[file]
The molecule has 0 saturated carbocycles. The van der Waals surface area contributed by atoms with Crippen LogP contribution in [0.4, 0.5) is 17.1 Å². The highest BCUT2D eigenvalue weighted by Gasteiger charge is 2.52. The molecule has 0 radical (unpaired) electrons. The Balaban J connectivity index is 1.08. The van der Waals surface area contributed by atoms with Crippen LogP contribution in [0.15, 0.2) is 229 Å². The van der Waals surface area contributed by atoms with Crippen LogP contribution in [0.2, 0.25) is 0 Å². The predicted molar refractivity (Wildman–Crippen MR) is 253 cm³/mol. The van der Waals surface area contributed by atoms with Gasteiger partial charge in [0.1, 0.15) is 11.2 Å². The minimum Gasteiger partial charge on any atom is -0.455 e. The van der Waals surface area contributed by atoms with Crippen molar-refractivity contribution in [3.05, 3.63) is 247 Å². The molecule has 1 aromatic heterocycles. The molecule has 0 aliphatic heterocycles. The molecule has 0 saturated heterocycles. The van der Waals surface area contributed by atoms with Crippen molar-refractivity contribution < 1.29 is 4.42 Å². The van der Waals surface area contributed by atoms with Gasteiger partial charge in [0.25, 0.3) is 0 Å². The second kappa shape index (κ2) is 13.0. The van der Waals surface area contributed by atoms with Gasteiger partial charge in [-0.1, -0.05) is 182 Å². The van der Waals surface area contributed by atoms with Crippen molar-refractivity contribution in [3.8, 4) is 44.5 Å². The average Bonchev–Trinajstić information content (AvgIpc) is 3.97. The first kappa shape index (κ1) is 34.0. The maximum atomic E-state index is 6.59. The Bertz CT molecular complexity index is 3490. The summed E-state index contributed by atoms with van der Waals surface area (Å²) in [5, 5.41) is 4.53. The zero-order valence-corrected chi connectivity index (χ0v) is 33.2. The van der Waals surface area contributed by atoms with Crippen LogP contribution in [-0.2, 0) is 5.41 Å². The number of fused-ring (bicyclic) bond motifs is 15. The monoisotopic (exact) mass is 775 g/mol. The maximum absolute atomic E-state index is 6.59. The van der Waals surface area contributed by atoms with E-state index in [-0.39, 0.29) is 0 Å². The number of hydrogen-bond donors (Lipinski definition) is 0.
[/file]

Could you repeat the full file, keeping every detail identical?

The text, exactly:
The molecule has 0 saturated carbocycles. The van der Waals surface area contributed by atoms with Crippen LogP contribution in [0.4, 0.5) is 17.1 Å². The highest BCUT2D eigenvalue weighted by Gasteiger charge is 2.52. The molecule has 0 radical (unpaired) electrons. The Balaban J connectivity index is 1.08. The van der Waals surface area contributed by atoms with Crippen LogP contribution in [0.15, 0.2) is 229 Å². The van der Waals surface area contributed by atoms with Crippen LogP contribution in [0.2, 0.25) is 0 Å². The predicted molar refractivity (Wildman–Crippen MR) is 253 cm³/mol. The van der Waals surface area contributed by atoms with Gasteiger partial charge in [0.1, 0.15) is 11.2 Å². The minimum Gasteiger partial charge on any atom is -0.455 e. The van der Waals surface area contributed by atoms with Crippen molar-refractivity contribution in [3.05, 3.63) is 247 Å². The molecule has 1 aromatic heterocycles. The molecule has 0 aliphatic heterocycles. The molecule has 0 saturated heterocycles. The van der Waals surface area contributed by atoms with Crippen molar-refractivity contribution < 1.29 is 4.42 Å². The van der Waals surface area contributed by atoms with Gasteiger partial charge in [0.25, 0.3) is 0 Å². The second kappa shape index (κ2) is 13.0. The van der Waals surface area contributed by atoms with Gasteiger partial charge in [-0.1, -0.05) is 182 Å². The van der Waals surface area contributed by atoms with Crippen molar-refractivity contribution in [3.8, 4) is 44.5 Å². The average Bonchev–Trinajstić information content (AvgIpc) is 3.97. The first kappa shape index (κ1) is 34.0. The maximum atomic E-state index is 6.59. The Bertz CT molecular complexity index is 3490. The summed E-state index contributed by atoms with van der Waals surface area (Å²) in [5, 5.41) is 4.53. The zero-order valence-corrected chi connectivity index (χ0v) is 33.2. The van der Waals surface area contributed by atoms with Crippen LogP contribution in [-0.2, 0) is 5.41 Å². The number of fused-ring (bicyclic) bond motifs is 15. The monoisotopic (exact) mass is 775 g/mol. The maximum absolute atomic E-state index is 6.59. The van der Waals surface area contributed by atoms with E-state index in [-0.39, 0.29) is 0 Å². The number of hydrogen-bond donors (Lipinski definition) is 0.